Tag Archives: Life

Try An Individual Sport

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I’ve written a great deal on the benefits playing team sports has on young players with posts like:

I’ve also written about the positive impact I got from the individual sports of kickboxing and jiu-jitsu:

I can confidently say that without both individual and team sports in my life I would be crippled in my personal and work life today. The different types of sports compliment one another. Team sports teach broad lessons where players learn how to depend on fellow teammates and become a dependable teammate themselves. Individual sports teach harsher lessons that are felt much deeper because success and failure are set on one person’s shoulders. In our increasingly interconnected world it is becoming more and more necessary for young kids to learn how to interact well in a group setting, but that does not mean children should only play team sports growing up. An individual sport can have a wonderfully positive impact on a child. I know because I was fortunate to grow up with parents that encouraged my athletics ambitions in lacrosse, but also promoted my love for jiu-jitsu and kickboxing.

Few things teach you how to keep your hands up like getting punched in the face. As I trained more kickboxing and jiu-jitsu I found how to push past physical exhaustion in each class, but I also learned how to absorb the mental blows of getting repeatedly beat on and tapped without getting down on myself. This is much harder to do in individual sports because you’re responsible for your own mistakes. When a teammate misses a pass it’s easy to go, “aww, he should have caught that. I threw that perfect!” even if you didn’t throw it perfectly. That is the biggest benefit for individual sports. Kids learn to own their failures and then learn how to get past them on their own.

Every time I hear one of our young players say they’re going out for tennis, or trying wrestling, or joining the swim team I want to hug them. They’re going to be more well-rounded individuals by the end of their first season playing an individual sport, and if they choose to stick with lacrosse they will be better players too. I did not earn playing time in high school by being a physically imposing defender. I knew lacrosse by studying the game and I was usually in the right spot at the right time, but I also knew exactly where to best put my body to defend an opponent. If I hadn’t spent hours and hours on the mat I wouldn’t have know my body, and my body’s limits, as well (3+ hours of constant movement wearing a thick cotton gi in a dojo with the heat cranked will get you into shape!).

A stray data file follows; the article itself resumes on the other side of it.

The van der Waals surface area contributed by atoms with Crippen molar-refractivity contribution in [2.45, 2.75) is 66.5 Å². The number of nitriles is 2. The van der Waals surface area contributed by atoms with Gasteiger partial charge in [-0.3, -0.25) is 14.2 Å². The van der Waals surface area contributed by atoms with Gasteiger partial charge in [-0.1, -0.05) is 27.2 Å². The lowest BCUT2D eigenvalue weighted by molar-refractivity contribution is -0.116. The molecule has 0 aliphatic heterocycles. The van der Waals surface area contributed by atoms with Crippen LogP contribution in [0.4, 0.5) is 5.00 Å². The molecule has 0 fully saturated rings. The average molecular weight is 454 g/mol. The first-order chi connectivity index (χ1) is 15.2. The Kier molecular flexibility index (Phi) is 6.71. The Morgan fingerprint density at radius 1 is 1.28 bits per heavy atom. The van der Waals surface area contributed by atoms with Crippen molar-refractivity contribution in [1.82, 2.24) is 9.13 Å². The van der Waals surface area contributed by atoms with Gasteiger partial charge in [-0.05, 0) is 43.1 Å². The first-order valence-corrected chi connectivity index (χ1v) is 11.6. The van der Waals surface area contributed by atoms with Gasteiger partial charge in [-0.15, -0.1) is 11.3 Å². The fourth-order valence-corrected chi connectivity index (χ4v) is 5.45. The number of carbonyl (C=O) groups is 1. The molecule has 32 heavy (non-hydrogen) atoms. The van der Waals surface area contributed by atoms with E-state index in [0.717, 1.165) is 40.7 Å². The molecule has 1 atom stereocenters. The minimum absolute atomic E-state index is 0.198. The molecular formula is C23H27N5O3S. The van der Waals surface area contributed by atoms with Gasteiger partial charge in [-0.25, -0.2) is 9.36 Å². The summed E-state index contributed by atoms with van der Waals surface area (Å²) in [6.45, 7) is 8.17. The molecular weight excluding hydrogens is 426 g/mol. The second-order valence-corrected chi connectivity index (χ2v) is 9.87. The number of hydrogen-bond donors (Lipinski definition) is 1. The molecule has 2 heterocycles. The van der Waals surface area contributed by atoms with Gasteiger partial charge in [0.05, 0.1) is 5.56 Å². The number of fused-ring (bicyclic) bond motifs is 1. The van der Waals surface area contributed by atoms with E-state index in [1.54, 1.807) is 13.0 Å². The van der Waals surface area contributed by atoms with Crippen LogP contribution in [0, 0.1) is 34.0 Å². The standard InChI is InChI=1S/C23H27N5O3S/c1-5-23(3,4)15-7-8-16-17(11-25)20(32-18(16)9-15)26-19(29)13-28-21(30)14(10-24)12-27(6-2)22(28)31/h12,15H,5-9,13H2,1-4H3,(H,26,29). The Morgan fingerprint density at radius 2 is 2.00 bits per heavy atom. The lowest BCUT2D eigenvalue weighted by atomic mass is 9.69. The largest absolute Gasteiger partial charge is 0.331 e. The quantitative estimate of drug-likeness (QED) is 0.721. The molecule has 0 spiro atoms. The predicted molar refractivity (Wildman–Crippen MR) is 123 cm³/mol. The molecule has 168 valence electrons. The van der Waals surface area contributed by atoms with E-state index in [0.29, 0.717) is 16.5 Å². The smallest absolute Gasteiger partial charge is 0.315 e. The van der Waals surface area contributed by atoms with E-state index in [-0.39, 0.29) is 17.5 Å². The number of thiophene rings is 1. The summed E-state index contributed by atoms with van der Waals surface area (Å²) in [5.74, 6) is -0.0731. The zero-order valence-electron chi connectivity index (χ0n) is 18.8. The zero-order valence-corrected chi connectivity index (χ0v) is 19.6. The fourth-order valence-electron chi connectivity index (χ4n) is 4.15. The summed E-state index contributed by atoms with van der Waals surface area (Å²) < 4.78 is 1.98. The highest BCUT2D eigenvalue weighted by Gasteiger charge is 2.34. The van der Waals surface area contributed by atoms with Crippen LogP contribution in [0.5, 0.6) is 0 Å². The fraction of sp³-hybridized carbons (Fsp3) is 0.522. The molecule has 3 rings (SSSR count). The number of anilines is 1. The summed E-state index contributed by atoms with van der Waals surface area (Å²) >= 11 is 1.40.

Kickboxing and jiu-jitsu made me a better lacrosse player, and if I ever got a little tired of one I could focus on the other. That provided a great balance for me growing up, and the different lessons learned on the field and in the dojo continue to serve me well at twenty-six. So to any AYL or other youth players reading this I want to strongly encourage you to try any individual sport that peaks your interest. I ran, golfed, and swam at a young age before zeroing in on kickboxing, jiu-jitsu, and lacrosse. You’ll never know what might spark a passion in you without trying, and I assure you that lacrosse will still be here if you choose to spend the majority of your time practicing and playing lacrosse.

Featured Image Credit – www.teamedgeonline.com


Shoulder Angel vs. Shoulder Devil

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Good versus Evil. Right versus Wrong. Morality versus Immorality. Shoulder Angel versus Shoulder Devil.

All of these capture the inner struggle we all have to do the right thing. This struggle is characterized as our conscience, and we all have one. Yet, for young players their conscience, like themselves, is immature. This is not to say that young players do not have a conscience. Just that is is currently undergoing construction.

Parents and immediate family members lay the deep foundation of conscience. My father and mother constantly told me that being a good person meant doing the right thing when no one was paying any attention. Those messages permeate deep into the minds of young players, as it went deeply into mine. The next level of conscience-building comes from forces outside the immediate family. Friends are the first that come to mind. Players, have your parents ever told you to choose your friends wisely? My parents told that to me constantly, and I chose friends who liked me for me and always had my back. I avoided the kids that wanted to party all night, drink, and try drugs. Instead, I was lucky to have friends that cared about me and I continue many of those friendships to this day. It is my hope that your teammates become close friends to you today and remain that way for years to come. Because I believe that good friends will keep you on a good path.